He waits on the bright green grass, alone. As I approach, he walks quickly away (wood ducks don’t waddle). Dark head held high, a cautious eye looking back, watching my every step. I walk by, and he settles back down on the grass, waiting.
Wood ducks are grass-eaters, often seen in open, treeless areas, plucking at pasture with their petite, narrow-ended beaks. Often in pairs, in groups. One rarely sees a wood duck alone. Unless it’s a male, waiting for its mate.
Some time ago we heard the deep, slow call of the female wood duck, way up, above our heads. We were walking past the pale trunks of the Sydney Blue Gums, through the patch of wet sclerophyll forest along Back Creek. The shady ground was obscured by dense ground ferns, the fine leafy umbrellas of tree ferns, rotting logs fuzzed with moss and fungi, and untidy heaps of bark streamers, shed by the towering, smooth-barked gum trees.
The call came again: ‘Whuuraaaark’. High up in those enormous trees. It was answered by the higher, questioning, ‘whhaark?’ of the male wood duck. Those boat-like, horizontal, duck-bodies, perfect for floating on water, were balanced precariously on the edge of a hollow limb, 30 metres up. Necks stretching up, down and around to inspect. Small bright eyes peering into the dark hole. The female disappeared within, and the male waited.
Some time after that day when we saw the male waiting, we walk past the wet sclerophyll patch again. A slight movement catches my eye, in the gloom of the forest floor, amongst the clumps of cunjevoi and wild ginger. On a crumpled tangle of bark strips, the female wood duck now waits. A tiny blob of duckling suddenly pops up onto a nearby log. It wobbles, teeters and tumbles over. Scrambles beneath the welcome warmth of the mother duck’s breast. Another duckling appears: pop-wobble-teeter-tumble. Then another. And another. Ten ducklings dart under their mother, all grey-brown fuzz and tiny dark eyes.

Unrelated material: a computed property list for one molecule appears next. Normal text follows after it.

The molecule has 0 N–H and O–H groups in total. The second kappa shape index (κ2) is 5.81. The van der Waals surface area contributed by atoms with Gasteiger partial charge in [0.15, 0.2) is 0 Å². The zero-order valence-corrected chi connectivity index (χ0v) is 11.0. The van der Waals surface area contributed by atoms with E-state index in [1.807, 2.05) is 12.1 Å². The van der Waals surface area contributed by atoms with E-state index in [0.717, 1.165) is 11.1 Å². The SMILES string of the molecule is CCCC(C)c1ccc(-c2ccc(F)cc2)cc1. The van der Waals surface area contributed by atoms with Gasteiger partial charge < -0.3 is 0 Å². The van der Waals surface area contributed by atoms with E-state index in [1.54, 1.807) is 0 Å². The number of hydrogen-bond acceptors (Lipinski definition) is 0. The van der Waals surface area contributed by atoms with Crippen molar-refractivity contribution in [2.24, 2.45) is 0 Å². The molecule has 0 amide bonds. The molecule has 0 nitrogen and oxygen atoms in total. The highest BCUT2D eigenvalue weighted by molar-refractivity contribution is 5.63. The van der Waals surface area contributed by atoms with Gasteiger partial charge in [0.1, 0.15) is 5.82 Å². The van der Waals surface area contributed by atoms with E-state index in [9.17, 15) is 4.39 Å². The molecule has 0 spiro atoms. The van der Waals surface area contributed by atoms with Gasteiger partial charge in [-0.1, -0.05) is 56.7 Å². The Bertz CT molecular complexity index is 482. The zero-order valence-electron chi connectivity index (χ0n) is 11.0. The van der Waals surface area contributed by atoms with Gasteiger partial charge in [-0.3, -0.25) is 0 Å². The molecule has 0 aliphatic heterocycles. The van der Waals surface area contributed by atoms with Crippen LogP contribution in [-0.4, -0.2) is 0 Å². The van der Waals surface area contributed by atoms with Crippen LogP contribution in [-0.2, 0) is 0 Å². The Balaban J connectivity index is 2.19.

Somehow they infiltrate the seemingly-impenetrable jungle-tangle of the rampant reeds, weeds, gingers, cunjevoi and ferns, waist height for me, that guard the banks of the creek. They float on the water that runs through the concrete culvert under the road. The mother duck gathers them in the small pool on the other side. By now the father has joined them. Some distance down the creek the forest thins; the creek has open banks and ample sweeps of green pasture, with a dam or two. Perfect for wood ducks.
As they paddle downstream, the ten little boats bob between the mother- and father-ships. A brand-new duck flotilla slips beneath bowers of tree ferns and feral bamboo, and disappears from view. And I wonder when I will next hear their cries, high above me, in the towering gum trees.